The employment/population (E/P) ratio peaked at 65% in the spring of 2000. After two 21st century recessions, it then bottomed out at 58% in mid-2011. Since then, it’s clawed back less than a quarter of that loss (not shown).
Yet, the gains have been far from uniform across demographics. Among those with at least a high school diploma, the E/P ratio - about 80% back in 2000 - now stands around 75%, with the gap between non-Hispanic Whites and Blacks/Hispanics widening a bit (purple lines).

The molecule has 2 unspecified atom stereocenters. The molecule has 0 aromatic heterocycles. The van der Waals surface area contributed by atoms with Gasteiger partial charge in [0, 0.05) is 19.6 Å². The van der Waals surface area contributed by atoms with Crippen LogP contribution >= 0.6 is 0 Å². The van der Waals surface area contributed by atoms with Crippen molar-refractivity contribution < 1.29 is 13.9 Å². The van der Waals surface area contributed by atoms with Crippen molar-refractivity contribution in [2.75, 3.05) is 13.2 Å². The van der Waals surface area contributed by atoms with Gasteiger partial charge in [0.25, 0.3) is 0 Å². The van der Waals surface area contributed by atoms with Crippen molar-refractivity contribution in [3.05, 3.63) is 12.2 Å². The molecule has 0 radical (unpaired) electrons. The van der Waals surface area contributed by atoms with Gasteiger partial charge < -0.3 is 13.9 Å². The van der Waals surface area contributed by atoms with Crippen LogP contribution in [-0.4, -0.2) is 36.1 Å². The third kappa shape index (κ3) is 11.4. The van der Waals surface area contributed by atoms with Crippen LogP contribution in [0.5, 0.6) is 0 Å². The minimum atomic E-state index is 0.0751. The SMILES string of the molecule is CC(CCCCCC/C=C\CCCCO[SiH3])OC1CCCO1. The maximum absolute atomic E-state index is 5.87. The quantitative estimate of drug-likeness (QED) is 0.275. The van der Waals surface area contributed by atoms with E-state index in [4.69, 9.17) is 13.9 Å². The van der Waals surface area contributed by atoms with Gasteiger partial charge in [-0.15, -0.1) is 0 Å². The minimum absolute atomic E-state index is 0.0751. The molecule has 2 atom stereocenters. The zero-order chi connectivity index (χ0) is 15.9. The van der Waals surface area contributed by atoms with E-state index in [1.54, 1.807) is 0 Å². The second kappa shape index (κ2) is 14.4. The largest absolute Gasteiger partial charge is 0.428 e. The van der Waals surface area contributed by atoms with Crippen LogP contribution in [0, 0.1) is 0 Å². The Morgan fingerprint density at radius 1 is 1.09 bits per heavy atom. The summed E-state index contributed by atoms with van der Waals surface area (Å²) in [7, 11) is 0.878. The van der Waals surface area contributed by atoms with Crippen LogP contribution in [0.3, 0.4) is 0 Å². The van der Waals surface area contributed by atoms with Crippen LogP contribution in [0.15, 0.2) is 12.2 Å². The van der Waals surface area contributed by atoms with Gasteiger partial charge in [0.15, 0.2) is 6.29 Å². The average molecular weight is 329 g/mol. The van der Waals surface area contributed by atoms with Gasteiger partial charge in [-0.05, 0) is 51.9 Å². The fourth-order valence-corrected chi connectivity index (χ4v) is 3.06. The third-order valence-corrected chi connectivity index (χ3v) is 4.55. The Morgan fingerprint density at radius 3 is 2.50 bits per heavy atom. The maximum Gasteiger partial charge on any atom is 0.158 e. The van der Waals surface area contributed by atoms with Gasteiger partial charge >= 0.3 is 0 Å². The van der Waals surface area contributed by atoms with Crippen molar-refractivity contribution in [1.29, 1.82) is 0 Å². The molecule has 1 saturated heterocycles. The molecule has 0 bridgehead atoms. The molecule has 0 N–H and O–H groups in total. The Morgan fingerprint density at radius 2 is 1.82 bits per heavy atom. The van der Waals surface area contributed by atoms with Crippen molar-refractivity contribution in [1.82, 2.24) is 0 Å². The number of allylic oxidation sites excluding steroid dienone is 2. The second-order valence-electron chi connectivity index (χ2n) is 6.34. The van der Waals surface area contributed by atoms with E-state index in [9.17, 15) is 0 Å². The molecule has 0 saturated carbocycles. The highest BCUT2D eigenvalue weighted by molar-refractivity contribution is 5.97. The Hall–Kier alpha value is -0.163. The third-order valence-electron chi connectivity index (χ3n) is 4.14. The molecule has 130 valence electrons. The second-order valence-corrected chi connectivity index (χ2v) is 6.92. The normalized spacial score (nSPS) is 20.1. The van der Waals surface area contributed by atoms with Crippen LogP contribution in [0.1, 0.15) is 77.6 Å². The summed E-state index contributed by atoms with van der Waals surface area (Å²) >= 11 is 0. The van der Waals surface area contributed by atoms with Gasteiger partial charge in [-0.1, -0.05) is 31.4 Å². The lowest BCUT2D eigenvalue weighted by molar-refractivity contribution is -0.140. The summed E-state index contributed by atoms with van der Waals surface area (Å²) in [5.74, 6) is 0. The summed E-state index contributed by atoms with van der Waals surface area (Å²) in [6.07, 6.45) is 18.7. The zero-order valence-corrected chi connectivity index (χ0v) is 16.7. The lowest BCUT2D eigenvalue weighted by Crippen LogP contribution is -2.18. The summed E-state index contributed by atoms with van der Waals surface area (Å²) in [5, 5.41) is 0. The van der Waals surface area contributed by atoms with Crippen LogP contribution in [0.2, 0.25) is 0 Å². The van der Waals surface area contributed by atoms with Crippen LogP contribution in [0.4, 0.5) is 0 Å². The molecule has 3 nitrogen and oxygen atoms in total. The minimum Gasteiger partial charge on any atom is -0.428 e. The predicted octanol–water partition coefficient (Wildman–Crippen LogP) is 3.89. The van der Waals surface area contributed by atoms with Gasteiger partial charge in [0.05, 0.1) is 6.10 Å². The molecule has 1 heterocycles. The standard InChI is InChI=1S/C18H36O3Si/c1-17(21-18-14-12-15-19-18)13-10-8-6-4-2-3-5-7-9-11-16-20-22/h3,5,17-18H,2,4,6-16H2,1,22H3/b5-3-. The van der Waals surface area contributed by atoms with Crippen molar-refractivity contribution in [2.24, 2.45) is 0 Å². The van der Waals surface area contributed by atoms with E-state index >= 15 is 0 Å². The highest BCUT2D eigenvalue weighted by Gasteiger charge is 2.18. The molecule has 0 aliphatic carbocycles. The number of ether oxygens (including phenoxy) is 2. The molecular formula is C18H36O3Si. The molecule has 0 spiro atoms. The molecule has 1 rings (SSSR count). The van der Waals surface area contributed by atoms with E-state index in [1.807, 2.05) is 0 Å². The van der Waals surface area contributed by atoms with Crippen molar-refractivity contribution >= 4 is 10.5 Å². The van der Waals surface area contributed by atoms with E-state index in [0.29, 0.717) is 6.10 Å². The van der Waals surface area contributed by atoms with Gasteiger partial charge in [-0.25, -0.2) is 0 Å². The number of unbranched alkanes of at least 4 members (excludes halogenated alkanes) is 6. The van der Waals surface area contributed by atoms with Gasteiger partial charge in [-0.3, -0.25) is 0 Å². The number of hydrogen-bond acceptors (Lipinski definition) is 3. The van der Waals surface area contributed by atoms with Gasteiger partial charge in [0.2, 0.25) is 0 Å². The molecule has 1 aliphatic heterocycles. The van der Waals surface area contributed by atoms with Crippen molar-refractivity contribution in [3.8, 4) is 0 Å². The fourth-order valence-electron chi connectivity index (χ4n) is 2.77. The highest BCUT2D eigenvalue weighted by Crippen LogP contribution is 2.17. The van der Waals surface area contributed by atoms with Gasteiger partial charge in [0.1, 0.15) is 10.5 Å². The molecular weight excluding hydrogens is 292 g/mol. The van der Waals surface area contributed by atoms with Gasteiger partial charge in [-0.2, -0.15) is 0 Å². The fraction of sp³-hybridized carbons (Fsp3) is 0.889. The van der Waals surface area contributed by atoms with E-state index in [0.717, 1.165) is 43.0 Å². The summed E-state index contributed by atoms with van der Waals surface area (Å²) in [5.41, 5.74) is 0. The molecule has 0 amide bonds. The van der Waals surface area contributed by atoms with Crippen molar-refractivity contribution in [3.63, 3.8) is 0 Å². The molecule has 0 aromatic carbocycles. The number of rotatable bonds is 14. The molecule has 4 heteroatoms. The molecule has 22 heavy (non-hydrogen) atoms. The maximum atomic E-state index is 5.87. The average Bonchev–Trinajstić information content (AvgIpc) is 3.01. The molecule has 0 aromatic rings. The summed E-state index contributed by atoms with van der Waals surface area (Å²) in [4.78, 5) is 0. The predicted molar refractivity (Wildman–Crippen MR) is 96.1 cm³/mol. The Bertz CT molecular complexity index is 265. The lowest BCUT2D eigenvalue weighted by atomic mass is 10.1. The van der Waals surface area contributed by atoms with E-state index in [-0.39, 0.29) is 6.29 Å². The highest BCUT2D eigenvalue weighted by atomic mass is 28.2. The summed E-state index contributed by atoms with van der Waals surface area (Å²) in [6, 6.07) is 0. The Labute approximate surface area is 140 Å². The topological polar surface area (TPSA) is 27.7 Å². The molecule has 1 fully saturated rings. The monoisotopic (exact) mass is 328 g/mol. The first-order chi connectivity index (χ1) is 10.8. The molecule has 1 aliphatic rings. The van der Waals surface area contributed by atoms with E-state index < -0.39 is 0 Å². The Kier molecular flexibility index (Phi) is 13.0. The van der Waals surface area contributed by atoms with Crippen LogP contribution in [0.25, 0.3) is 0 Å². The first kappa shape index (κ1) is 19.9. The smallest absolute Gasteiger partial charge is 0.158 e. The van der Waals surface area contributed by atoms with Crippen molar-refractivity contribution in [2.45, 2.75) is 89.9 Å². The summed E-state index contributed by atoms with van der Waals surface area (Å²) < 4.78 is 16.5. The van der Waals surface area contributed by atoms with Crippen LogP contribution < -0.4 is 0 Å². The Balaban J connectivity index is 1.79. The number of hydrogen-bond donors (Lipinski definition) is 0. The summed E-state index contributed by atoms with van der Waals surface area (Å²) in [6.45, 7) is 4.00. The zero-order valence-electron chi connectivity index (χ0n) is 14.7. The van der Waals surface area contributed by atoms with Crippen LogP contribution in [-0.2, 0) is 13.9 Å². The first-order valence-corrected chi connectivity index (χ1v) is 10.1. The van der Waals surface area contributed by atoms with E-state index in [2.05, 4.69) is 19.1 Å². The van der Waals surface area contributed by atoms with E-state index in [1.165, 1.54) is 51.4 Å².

But for those with less than a high school diploma, the E/P ratios - 57% for Whites and 61% for Blacks and Hispanics in 2000 - now stand at 48% and 61%, respectively (orange lines). So the E/P ratio is back near a record high for less-educated Blacks and Hispanics; but for less-educated non-Hispanic Whites - having dropped under 50% in 2009 - it’s stayed below that threshold and near a record low ever since. Naturally, the E/P ratio for Whites has fallen far below that for Blacks and Hispanics.
Therefore, while the percentage of Blacks and Hispanics with jobs is back up near record highs, most less-educated non-Hispanic Whites have been without a job for seven long years. It should be no surprise that there’s such angst among certain sections of the populace, even with the official jobless rate at only 5%.
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